FWC News Release
Contact: Lee Schlesinger (850) 487-0554

The Florida Fish and Wildlife Conservation Commission (FWC) is urging the National Marine Fisheries Service not to grant 13 commercial long-line fishermen a permit to fish in closed Atlantic waters off Florida.

In an April 20 letter to the service, the FWC said the exempted fishing permit would run counter to significant improvements to populations of swordfish and other migratory species, including tunas, dolphin fish, sharks and wahoo in the South Atlantic.

“We cannot support a proposal that may significantly increase fishing impacts, possibly reversing the tremendous gains we have seen in our recreational swordfish and other billfish populations,” the letter, signed by FWC Chairman Rodney Barreto, said. “These fisheries are of major economic importance to Florida.”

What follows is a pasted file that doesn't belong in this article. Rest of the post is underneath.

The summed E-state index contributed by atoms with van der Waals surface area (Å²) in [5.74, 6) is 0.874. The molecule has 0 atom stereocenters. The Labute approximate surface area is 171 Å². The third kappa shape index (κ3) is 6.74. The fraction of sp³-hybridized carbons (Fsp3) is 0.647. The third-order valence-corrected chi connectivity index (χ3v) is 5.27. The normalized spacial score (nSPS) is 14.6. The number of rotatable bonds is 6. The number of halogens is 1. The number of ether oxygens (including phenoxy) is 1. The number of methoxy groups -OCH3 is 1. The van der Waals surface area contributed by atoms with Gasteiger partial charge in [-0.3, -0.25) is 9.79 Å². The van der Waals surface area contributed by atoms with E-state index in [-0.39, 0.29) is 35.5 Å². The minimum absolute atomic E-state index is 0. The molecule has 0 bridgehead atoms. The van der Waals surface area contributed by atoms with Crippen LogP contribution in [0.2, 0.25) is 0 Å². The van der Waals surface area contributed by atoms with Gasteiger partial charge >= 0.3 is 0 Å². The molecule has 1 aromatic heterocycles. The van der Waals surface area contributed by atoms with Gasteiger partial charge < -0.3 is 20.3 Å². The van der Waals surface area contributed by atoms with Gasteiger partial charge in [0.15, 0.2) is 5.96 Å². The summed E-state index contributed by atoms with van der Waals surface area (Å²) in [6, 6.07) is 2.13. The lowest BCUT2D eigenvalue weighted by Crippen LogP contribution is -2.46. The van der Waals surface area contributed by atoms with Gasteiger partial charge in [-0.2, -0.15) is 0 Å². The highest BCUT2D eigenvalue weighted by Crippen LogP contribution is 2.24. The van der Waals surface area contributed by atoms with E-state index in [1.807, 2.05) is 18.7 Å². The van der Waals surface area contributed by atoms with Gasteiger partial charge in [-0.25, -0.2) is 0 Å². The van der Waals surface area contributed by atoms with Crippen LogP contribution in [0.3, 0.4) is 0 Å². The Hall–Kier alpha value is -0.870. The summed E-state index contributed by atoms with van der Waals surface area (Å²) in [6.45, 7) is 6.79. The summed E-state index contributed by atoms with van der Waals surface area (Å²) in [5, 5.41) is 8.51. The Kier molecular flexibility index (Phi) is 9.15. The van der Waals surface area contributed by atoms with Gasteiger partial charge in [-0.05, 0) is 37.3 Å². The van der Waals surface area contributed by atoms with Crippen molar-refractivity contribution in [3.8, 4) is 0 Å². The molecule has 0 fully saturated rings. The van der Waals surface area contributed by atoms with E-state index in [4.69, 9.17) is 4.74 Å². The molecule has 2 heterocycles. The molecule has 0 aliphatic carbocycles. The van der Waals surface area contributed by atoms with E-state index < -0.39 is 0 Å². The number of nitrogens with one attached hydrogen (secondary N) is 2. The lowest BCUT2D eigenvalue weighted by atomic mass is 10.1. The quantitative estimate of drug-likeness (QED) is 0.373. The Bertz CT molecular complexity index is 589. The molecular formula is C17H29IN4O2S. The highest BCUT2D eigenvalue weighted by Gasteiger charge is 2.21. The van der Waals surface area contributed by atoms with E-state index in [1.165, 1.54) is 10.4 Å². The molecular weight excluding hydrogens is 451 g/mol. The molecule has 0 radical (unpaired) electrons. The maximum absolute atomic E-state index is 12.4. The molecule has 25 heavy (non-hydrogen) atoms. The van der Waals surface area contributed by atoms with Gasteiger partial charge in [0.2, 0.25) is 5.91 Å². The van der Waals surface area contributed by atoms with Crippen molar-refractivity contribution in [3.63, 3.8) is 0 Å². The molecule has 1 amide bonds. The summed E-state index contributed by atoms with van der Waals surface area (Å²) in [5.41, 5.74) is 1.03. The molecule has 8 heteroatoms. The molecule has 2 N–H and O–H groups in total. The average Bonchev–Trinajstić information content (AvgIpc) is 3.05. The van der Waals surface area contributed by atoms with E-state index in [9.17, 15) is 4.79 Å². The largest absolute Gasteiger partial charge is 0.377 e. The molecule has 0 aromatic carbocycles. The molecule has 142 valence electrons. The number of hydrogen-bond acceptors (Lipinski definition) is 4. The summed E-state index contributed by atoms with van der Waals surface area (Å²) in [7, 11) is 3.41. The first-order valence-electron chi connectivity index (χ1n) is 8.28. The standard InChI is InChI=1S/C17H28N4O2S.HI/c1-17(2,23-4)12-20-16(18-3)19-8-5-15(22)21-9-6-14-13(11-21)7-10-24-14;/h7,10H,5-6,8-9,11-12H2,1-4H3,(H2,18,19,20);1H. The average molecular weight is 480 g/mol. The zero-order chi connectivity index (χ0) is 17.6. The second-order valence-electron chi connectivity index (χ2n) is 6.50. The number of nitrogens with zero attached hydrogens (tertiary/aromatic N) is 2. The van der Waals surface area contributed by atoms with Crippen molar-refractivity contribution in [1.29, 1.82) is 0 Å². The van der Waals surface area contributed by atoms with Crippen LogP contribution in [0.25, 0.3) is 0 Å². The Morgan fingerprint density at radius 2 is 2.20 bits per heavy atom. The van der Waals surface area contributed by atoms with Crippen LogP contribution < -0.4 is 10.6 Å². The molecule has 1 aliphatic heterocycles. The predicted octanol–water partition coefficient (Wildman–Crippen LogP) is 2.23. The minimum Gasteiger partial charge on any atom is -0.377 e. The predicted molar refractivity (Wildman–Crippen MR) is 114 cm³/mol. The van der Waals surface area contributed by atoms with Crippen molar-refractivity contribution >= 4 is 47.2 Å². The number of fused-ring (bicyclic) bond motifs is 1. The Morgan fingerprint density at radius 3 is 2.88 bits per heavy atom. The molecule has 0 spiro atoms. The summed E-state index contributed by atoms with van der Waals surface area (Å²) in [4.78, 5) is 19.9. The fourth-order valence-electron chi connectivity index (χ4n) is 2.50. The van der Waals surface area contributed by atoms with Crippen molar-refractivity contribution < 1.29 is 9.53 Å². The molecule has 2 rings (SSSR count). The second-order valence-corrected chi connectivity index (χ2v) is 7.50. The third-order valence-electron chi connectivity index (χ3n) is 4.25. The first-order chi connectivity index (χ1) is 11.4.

The stated purpose for the permit is to let 13 commercial long-line vessels test modifications to their fishing gear to see if they reduce unwanted bycatch of juvenile swordfish, other migratory species, and protected sea turtles.

Long-line gear is a fishing technique that uses large numbers of baited hooks hanging from a single line, and it has been banned in the Atlantic from southern Florida to South Carolina since 2001. The FWC opposed a similar request to test long-line gear here in 2005 and instead has suggested testing gear that will not result in a large-scale reopening of this fishery.

“While we support other ways to evaluate the commercial fishery and reduce bycatch, we must carefully regulate the commercial harvest so swordfish and other migratory species continue to flourish,” the letter said. “Because of these concerns we ask that this permit be denied.”

The FWC expects the service to decide by summer whether to grant the permit.